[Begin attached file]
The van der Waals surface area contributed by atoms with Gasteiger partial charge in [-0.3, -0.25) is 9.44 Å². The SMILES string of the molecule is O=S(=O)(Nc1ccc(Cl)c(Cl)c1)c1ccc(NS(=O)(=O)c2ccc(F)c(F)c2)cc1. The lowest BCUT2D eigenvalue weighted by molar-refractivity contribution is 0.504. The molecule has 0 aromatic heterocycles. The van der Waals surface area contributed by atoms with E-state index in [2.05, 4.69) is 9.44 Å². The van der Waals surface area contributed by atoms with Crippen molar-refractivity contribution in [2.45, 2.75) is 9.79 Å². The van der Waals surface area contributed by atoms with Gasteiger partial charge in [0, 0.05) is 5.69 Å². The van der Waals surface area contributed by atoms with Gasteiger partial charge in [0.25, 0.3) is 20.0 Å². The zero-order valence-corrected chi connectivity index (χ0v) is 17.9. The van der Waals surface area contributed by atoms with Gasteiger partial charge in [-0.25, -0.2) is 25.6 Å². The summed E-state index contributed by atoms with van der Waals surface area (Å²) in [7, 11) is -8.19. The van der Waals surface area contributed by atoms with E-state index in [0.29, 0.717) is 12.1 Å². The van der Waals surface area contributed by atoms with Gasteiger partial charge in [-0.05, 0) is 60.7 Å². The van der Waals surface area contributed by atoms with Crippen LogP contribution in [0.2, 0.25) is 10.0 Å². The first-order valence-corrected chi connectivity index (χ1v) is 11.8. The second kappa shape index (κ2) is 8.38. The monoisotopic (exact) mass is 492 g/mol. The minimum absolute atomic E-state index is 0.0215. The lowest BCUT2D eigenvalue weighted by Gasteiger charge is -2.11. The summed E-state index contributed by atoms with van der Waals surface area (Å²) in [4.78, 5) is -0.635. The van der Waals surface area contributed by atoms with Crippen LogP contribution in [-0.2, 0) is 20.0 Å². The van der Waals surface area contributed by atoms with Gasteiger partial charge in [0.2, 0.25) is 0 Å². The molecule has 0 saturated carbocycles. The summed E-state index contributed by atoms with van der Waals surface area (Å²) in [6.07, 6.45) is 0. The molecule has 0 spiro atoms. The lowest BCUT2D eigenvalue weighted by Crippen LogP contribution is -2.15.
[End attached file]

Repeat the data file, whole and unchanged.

The van der Waals surface area contributed by atoms with Gasteiger partial charge in [-0.3, -0.25) is 9.44 Å². The SMILES string of the molecule is O=S(=O)(Nc1ccc(Cl)c(Cl)c1)c1ccc(NS(=O)(=O)c2ccc(F)c(F)c2)cc1. The lowest BCUT2D eigenvalue weighted by molar-refractivity contribution is 0.504. The molecule has 0 aromatic heterocycles. The van der Waals surface area contributed by atoms with E-state index in [2.05, 4.69) is 9.44 Å². The van der Waals surface area contributed by atoms with Crippen molar-refractivity contribution in [2.45, 2.75) is 9.79 Å². The van der Waals surface area contributed by atoms with Gasteiger partial charge in [0, 0.05) is 5.69 Å². The van der Waals surface area contributed by atoms with Gasteiger partial charge in [0.25, 0.3) is 20.0 Å². The zero-order valence-corrected chi connectivity index (χ0v) is 17.9. The van der Waals surface area contributed by atoms with Gasteiger partial charge in [-0.25, -0.2) is 25.6 Å². The summed E-state index contributed by atoms with van der Waals surface area (Å²) in [7, 11) is -8.19. The van der Waals surface area contributed by atoms with E-state index in [0.29, 0.717) is 12.1 Å². The van der Waals surface area contributed by atoms with Gasteiger partial charge in [-0.05, 0) is 60.7 Å². The van der Waals surface area contributed by atoms with Crippen LogP contribution in [0.2, 0.25) is 10.0 Å². The first-order valence-corrected chi connectivity index (χ1v) is 11.8. The second kappa shape index (κ2) is 8.38. The monoisotopic (exact) mass is 492 g/mol. The minimum absolute atomic E-state index is 0.0215. The lowest BCUT2D eigenvalue weighted by Gasteiger charge is -2.11. The summed E-state index contributed by atoms with van der Waals surface area (Å²) in [4.78, 5) is -0.635. The van der Waals surface area contributed by atoms with Crippen LogP contribution in [-0.2, 0) is 20.0 Å². The van der Waals surface area contributed by atoms with Gasteiger partial charge in [0.2, 0.25) is 0 Å². The molecule has 0 saturated carbocycles. The summed E-state index contributed by atoms with van der Waals surface area (Å²) in [6.07, 6.45) is 0. The molecule has 0 spiro atoms. The lowest BCUT2D eigenvalue weighted by Crippen LogP contribution is -2.15.